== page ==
Culture > Music

What child is this, anyhow?

Music | Christian dulcimer artist makes "best-recordings-ever" list

Issue: "Lifelines: No little people," Dec. 14, 1996

In 1981, the hammered-dulcimer maker Jerry Read Smith recorded Strayaway Child, a sparkling collection of traditional Celtic melodies with "Over the Rainbow" and Bach's "Jesu, Joy of Man's Desiring" included for good measure. Shortly afterward, the Black Mountain, N.C., craftsman sensed that his days as a low-profile builder of Appalachian instruments were--like his custom-made instruments themselves--numbered.

First, although Strayaway Child was not widely available, a copy found its way to Harry Pearson, the publisher of the audiophile journal The Absolute Sound. Charmed by the interplay of dulcimer, guitar, bouzouki, Irish flute, and fiddle that the album captured with ringing clarity, Mr. Pearson recommended it immediately. "He wrote a sterling review," Mr. Smith told WORLD. "And even though we'd simply recorded it on quarter-inch tape, analog, he put it on his best-recordings-ever list."

With such publicity, Mr. Smith came to realize that something besides audio excellence was drawing people to his music. "I'm not sure how it works or why it touches some people," he explained, "but there are people who have been deeply moved. I eventually realized that Strayaway Child was just the beginning of a story. I had no idea of what the outcome would be, but I awakened to it as I went along. In a nutshell, I look back upon that album now and see myself as the 'strayaway child.'"

We see you’ve been enjoying the content on our exclusive member website. Ready to get unlimited access to all of WORLD’s member content?
Get your risk-free, 30-Day FREE Trial Membership right now.
(Don’t worry. It only takes a sec—and you don’t have to give us payment information right now.)

Get your risk-free, 30-Day FREE Trial Membership right now.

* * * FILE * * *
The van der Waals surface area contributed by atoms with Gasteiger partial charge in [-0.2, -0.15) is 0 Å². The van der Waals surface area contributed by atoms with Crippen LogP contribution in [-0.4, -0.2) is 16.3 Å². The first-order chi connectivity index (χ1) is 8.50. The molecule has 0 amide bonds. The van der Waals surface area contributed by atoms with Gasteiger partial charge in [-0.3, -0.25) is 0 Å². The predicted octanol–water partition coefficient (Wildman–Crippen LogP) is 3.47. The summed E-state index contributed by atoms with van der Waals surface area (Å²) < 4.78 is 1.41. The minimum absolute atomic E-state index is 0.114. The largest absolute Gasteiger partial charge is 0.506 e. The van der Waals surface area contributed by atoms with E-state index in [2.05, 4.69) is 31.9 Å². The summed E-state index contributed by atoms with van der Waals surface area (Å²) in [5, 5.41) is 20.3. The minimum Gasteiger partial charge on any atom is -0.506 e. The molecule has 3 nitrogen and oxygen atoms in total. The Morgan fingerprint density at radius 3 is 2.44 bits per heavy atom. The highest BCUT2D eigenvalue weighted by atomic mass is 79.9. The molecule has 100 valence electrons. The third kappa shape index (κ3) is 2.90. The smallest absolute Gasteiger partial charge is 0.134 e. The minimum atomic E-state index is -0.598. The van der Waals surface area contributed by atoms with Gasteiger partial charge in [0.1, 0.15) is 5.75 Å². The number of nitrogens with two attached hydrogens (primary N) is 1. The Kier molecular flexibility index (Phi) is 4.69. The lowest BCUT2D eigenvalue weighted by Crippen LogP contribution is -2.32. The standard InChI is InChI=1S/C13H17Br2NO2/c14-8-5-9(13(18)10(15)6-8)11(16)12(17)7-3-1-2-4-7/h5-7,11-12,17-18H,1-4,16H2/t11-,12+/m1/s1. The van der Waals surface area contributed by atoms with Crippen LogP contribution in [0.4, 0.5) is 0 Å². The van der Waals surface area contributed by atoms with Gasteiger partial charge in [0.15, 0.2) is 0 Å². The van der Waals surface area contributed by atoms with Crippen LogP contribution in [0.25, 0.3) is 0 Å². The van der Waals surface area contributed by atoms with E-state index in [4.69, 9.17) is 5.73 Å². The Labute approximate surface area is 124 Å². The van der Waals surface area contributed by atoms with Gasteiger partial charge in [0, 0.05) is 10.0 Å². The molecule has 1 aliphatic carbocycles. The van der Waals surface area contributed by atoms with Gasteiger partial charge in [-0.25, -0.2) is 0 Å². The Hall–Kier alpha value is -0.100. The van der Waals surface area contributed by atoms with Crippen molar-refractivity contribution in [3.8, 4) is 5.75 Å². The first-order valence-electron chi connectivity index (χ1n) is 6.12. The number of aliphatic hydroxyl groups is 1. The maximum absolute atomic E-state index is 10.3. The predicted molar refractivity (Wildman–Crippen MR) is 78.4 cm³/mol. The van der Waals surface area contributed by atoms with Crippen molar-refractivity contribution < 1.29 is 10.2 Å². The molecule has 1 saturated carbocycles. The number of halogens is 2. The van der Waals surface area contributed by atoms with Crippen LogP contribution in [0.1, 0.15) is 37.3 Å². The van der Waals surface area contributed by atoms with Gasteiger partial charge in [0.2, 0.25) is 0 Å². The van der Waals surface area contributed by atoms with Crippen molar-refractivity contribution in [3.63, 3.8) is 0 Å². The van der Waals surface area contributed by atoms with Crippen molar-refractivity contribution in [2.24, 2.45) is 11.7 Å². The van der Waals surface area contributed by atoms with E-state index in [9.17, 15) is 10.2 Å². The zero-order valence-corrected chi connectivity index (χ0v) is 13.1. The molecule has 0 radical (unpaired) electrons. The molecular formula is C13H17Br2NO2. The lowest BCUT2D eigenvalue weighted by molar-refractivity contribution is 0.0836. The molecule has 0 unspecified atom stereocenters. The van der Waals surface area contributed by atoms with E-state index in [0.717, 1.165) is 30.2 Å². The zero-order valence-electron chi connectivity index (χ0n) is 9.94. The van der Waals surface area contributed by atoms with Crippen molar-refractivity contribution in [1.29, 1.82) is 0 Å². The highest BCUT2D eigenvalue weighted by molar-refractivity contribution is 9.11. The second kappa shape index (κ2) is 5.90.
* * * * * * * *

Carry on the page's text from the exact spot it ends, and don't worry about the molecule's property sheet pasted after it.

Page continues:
By the time he recorded the followup, Heartdance, in 1986, his straying had come to an end. "I realized not only that I'd been searching to find God and understand who he was but also that I would never find God on my own. When I realized that Jesus came to be the bridge for people like me who were trying to reach God, everything fell into perspective."

The power and beauty of Heartdance derive not only from Mr. Smith's conversion but also from the grief he experienced over the deaths of his best friend and his father ("I seriously considered changing the title to Heartbroken," he recalled). Instead of trying to imply spiritual intensity with the forced virtuosity and superficial flourishes common to, say, New Age music, Heartdance--like his other albums--grounds its evocation of spiritual and emotional depths in simply capturing the interaction of a small group of musicians intent on playing traditional melodies with accuracy and enthusiasm.

With the recording of Homecoming in 1992, Mr. Smith brought his trilogy full circle. Because Homecoming begins and ends with "What Child Is This?"--and also because it includes "St. Basil's Hymn" and "Christ Child Lullaby"--the album, and to some extent the trilogy as a whole, has come to be regarded as a Christmas collection. That explains in part why Brentwood Music, the Tennessee-based gospel label to which Mr. Smith has recently licensed the recordings, has chosen this time of year to reissue them.

"We play a lot of the songs at Christmas gatherings," Mr. Smith explained, "and they seem to work really well. And Homecoming has been sold as an album to help you focus on the significance of the season. But the reason 'What Child Is This?' is on there is that the whole trilogy represents a lifetime of experience and longing and discovery, and the discovery involves answering the question, 'What child is this anyhow?'"

Comments

You must be a WORLD member to post comments.

    Keep Reading

     

    House divided

    An American couple faces Qatari imprisonment over a tragedy…

    Advertisement